[In case you’re wondering: WE stands for Working Ear and is no indication of my having thoughts above my station]

[Warning: Spoilers for Sherlock season two]

WE: Welcome Mark Gatiss and Steven Moffat! Thank you for joining me in my head. It’s a bit crammed up here, sorry about that, I didn’t get around to spring-cleaning yet. Maybe you, Mr. Gatiss, will sit on this armchair I remember from my grandfather’s house and would you, Mr. Moffat make do with this swing from happy childhood days? It’s more comfortable than it looks.

[Gatiss and Moffat each take a seat and throw suspicious glances around.]

WE: Again, thank you for making the time. I’m sure you’re very busy at the moment what with filming the third season and so on.

[Polite smiles]

WE: So, let’s start with the first question. I’ve always wanted to ask you whether it’s more of a challenge or a relief for a screenwriter that so many people know the Sherlock Holmes adventures from the books, movies and TV renderings?

Gatiss: W…

WE: What I mean is – you know, on the one hand you have to meet the audience’s expectations and on the other hand you have to create suspense.

Gatiss: W…

WE: Is that, maybe, why you introduced the character of Dr. Stapleton but didn’t make her the murderer?

Moffat: N….

WE: Sorry to interrupt, but let me get this clear by another example. At the beginning of “The Reichenbach Fall” you seem to be wanting to build up some tension by this first scene in which Dr. Watson tells his therapist that Sherlock is dead. As if not everyone knew that his death was faked, haha [smiles getting more strained]. But then, shortly before the fall, you give clear indications of Sherlock planning something about his death and needing Molly, the mortician!, to help him carry out his plan.

Moffat: It…

WE: I was thinking that it was almost a bit schizophrenic to have this heart-breaking farewell scene, the fall, Sherlock lying in a pool of blood…and then just having him standing in the cemetery watching John Watson crying at his grave.

[Gatiss and Moffat exchange nervous glances]

Gatiss: W…

WE: Sorry to interrupt but let me formulate this in a question: I thought that maybe you wanted to serve both audiences? Those that knew the story and those that didn’t? Those who knew the story could start to wonder quite early on on how he did it. The others were allowed to waver between desperation (Sherlock is dead) and hope (I’m sure he’ll be okay, otherwise there would be no third season and it has already been commissioned by the BBC). Very clever of you. Then, again, I thought that [Moffat rolls his eyes] it is also possible that you wanted to develop the two very different points of view of Sherlock, the cold schemer walking over his own dead body, and Watson, the far more emotional character who is almost crushed by the loss of his best friend?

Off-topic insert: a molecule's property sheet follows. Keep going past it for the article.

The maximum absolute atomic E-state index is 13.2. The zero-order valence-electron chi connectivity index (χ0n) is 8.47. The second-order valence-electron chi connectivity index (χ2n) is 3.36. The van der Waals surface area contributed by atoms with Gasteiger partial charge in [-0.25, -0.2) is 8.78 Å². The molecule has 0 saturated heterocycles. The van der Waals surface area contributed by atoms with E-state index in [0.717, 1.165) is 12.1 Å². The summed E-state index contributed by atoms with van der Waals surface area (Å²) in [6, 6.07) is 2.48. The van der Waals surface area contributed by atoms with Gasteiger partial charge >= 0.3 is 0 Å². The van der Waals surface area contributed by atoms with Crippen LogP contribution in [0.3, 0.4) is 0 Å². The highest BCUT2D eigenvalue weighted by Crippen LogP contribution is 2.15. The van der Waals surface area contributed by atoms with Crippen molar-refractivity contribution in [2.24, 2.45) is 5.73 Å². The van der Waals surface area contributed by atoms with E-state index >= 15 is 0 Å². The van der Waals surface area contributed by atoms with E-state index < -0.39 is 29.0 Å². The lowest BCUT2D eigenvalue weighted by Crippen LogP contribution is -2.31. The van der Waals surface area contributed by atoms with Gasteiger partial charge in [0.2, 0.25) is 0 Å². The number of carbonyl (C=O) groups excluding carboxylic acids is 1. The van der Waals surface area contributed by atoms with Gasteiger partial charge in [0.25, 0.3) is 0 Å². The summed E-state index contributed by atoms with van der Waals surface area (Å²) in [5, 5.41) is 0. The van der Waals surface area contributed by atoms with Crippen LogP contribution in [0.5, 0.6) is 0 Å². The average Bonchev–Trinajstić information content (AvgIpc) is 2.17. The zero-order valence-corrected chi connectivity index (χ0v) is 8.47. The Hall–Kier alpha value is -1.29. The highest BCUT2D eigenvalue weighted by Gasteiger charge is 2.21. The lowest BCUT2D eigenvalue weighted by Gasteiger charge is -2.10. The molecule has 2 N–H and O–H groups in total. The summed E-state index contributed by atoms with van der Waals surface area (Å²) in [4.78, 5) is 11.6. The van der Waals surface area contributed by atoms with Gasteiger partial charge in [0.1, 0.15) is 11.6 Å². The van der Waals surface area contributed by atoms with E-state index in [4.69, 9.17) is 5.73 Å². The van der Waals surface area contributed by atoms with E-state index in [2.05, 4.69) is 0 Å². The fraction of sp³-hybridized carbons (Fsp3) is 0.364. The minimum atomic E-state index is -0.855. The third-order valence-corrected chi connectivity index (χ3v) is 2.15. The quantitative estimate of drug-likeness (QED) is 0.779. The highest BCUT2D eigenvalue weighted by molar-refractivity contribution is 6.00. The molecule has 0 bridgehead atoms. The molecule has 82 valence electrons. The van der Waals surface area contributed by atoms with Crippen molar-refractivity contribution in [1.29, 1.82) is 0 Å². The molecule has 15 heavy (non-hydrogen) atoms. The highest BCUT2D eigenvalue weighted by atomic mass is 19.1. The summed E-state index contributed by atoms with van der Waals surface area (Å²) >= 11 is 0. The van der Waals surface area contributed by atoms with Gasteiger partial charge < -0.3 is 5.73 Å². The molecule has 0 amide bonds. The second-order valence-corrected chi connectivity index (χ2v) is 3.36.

Gatiss: W…

WE: But that doesn’t stand to reason, does it? Because we know that Sherlock wants to protect Watson, Mrs. Hudson and Lestrade by faking his death, which is not cold and scheming but rather a nice trait. Hmmm – It seems you don’t want to shed any light on this. Or can’t? Maybe I should ask Steve Thompson [Moffat: YES], after all he wrote this episode.

Gatiss: G…

WE: Oh, I see our time has almost run up. So, thank you for these very interesting insights into your work! I’m sure, people can hardly wait for our next session. It’s been really fascinating…oh, they’re gone…well, tomorrow’s another day…Maybe the swing was not such a good idea. I should have another look at that scene in front of the fireplace before the next session and offer them comfy armchairs and a drink…[thoughtful pause]…

Oh, no! I completely forgot to ask them for the title of the third episode of S3. It would be funny if it was something like “The Prancing Women” [chuckles] or “The Four Garibaldis”… now that would be a bow to the confectionery industry…  [Falling asleep rambling.]

[Note to the esteemed creators of Sherlock, Mr. Mark Gatiss and Mr. Steven Moffat: Hope you’ll forgive me! Best intentions and everything…no offence meant.]